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Prog Neurobiol. 1997 Oct;53(3):293-329.

Slow eye movements.

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Sektion für Visuelle Sensomotorik, Neurologische Universitätsklinik, Tübingen, Germany.


Monkeys and humans are able to perform different types of slow eye movements. The analysis of the eye movement parameters, as well as the investigation of the neuronal activity underlying the execution of slow eye movements, offer an excellent opportunity to study higher brain functions such as motion processing, sensorimotor integration, and predictive mechanisms as well as neuronal plasticity and motor learning. As an example, since there exists a tight connection between the execution of slow eye movements and the processing of any kind of motion, these eye movements can be used as a biological, behavioural probe for the neuronal processing of motion. Global visual motion elicits optokinetic nystagmus, acting as a visual gaze stabilization system. The underlying neuronal substrate consists mainly of the cortico-pretecto-olivo-cerebellar pathway. Additionally, another gaze stabilization system depends on the vestibular input known as the vestibulo-ocular reflex. The interactions between the visual and vestibular stabilization system are essential to fulfil the plasticity of the vestibulo-ocular reflex representing a simple form of learning. Local visual motion is a necessary prerequisite for the execution of smooth pursuit eye movements which depend on the cortico-pontino-cerebellar pathway. In the wake of saccades, short-latency eye movements can be elicited by brief movements of the visual scene. Finally, eye movements directed to objects in different planes of depth consist of slow movements also. Although there is some overlap in the neuronal substrates underlying these different types of slow eye movements, there are brain areas whose activity can be associated exclusively with the execution of a special type of slow eye movement.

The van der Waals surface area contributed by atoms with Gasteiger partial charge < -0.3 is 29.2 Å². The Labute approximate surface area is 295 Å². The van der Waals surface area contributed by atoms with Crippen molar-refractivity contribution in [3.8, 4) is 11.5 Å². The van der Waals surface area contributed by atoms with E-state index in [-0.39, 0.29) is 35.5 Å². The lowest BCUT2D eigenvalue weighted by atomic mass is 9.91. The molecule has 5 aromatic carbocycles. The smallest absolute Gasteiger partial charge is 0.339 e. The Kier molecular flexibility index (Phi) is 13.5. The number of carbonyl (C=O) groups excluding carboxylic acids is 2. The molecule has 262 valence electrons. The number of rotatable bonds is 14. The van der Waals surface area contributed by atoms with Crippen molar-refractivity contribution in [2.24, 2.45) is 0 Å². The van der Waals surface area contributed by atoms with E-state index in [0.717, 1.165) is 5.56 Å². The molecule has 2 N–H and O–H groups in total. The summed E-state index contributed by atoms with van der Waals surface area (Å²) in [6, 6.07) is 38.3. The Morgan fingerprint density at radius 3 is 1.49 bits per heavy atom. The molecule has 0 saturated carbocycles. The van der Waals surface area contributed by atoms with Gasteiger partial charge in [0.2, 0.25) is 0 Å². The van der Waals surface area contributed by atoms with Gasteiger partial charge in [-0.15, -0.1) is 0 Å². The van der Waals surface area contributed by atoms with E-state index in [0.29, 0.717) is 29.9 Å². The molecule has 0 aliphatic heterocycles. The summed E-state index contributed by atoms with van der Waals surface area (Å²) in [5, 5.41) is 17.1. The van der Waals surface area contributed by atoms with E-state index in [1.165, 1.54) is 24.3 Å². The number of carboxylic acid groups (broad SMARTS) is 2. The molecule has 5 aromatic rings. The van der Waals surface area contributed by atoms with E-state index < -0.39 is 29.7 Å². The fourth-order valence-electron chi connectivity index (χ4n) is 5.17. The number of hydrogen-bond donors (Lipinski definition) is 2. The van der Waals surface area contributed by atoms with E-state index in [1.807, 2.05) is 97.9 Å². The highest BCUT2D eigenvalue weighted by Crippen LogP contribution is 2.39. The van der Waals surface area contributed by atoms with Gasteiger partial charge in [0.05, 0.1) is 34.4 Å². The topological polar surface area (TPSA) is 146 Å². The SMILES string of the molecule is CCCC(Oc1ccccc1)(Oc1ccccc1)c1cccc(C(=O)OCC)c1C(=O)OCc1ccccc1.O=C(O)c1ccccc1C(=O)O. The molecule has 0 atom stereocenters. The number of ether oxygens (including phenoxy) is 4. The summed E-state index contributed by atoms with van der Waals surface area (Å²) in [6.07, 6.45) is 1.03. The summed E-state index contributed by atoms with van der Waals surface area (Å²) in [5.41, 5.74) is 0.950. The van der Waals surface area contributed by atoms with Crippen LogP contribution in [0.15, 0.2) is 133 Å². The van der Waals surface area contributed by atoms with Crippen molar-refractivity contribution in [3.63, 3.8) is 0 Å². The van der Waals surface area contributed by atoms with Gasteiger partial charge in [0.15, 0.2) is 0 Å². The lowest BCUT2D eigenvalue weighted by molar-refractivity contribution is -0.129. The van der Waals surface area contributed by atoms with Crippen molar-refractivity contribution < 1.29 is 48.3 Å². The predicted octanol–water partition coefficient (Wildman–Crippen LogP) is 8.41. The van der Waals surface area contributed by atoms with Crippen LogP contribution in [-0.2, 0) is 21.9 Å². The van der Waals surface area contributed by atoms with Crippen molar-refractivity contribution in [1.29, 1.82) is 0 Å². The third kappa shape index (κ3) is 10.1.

[Indexed for MEDLINE]

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